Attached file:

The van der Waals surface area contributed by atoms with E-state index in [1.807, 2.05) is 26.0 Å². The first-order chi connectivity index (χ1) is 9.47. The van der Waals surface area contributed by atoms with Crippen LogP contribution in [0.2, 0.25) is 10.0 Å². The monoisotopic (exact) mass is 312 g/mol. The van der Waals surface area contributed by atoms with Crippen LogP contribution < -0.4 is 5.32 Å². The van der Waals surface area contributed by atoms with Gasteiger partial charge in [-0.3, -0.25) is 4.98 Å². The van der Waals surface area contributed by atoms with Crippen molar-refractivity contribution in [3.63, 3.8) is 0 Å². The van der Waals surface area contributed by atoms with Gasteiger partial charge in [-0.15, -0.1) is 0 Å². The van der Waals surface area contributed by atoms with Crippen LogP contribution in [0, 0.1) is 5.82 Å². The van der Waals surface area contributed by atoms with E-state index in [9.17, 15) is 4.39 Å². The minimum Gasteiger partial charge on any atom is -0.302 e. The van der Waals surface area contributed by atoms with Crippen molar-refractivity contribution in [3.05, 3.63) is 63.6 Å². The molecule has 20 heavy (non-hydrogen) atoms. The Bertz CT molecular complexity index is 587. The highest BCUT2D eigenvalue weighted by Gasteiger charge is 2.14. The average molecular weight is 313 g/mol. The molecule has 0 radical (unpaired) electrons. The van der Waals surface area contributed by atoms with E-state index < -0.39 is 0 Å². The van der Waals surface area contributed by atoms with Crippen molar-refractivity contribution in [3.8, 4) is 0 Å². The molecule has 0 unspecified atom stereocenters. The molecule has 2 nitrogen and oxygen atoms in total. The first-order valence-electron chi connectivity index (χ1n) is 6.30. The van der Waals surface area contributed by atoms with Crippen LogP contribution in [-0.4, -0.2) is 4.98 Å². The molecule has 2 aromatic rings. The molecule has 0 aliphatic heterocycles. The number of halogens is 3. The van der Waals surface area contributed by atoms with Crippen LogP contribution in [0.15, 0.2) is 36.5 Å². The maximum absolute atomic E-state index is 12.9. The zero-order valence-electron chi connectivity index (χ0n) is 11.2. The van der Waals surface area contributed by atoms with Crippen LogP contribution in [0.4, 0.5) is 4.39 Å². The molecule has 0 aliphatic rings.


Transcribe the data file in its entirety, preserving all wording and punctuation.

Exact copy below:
The van der Waals surface area contributed by atoms with E-state index in [1.807, 2.05) is 26.0 Å². The first-order chi connectivity index (χ1) is 9.47. The van der Waals surface area contributed by atoms with Crippen LogP contribution in [0.2, 0.25) is 10.0 Å². The monoisotopic (exact) mass is 312 g/mol. The van der Waals surface area contributed by atoms with Crippen LogP contribution < -0.4 is 5.32 Å². The van der Waals surface area contributed by atoms with Gasteiger partial charge in [-0.3, -0.25) is 4.98 Å². The van der Waals surface area contributed by atoms with Crippen molar-refractivity contribution in [3.63, 3.8) is 0 Å². The van der Waals surface area contributed by atoms with Gasteiger partial charge in [-0.15, -0.1) is 0 Å². The van der Waals surface area contributed by atoms with Crippen LogP contribution in [0, 0.1) is 5.82 Å². The van der Waals surface area contributed by atoms with E-state index in [9.17, 15) is 4.39 Å². The minimum Gasteiger partial charge on any atom is -0.302 e. The van der Waals surface area contributed by atoms with Crippen molar-refractivity contribution in [3.05, 3.63) is 63.6 Å². The molecule has 20 heavy (non-hydrogen) atoms. The Bertz CT molecular complexity index is 587. The highest BCUT2D eigenvalue weighted by Gasteiger charge is 2.14. The average molecular weight is 313 g/mol. The molecule has 0 radical (unpaired) electrons. The van der Waals surface area contributed by atoms with E-state index < -0.39 is 0 Å². The van der Waals surface area contributed by atoms with Crippen molar-refractivity contribution in [3.8, 4) is 0 Å². The molecule has 0 unspecified atom stereocenters. The molecule has 2 nitrogen and oxygen atoms in total. The first-order valence-electron chi connectivity index (χ1n) is 6.30. The van der Waals surface area contributed by atoms with Crippen LogP contribution in [-0.4, -0.2) is 4.98 Å². The molecule has 2 aromatic rings. The molecule has 0 aliphatic heterocycles. The number of halogens is 3. The van der Waals surface area contributed by atoms with Crippen LogP contribution in [0.15, 0.2) is 36.5 Å². The maximum absolute atomic E-state index is 12.9. The zero-order valence-electron chi connectivity index (χ0n) is 11.2. The van der Waals surface area contributed by atoms with Crippen LogP contribution in [0.4, 0.5) is 4.39 Å². The molecule has 0 aliphatic rings.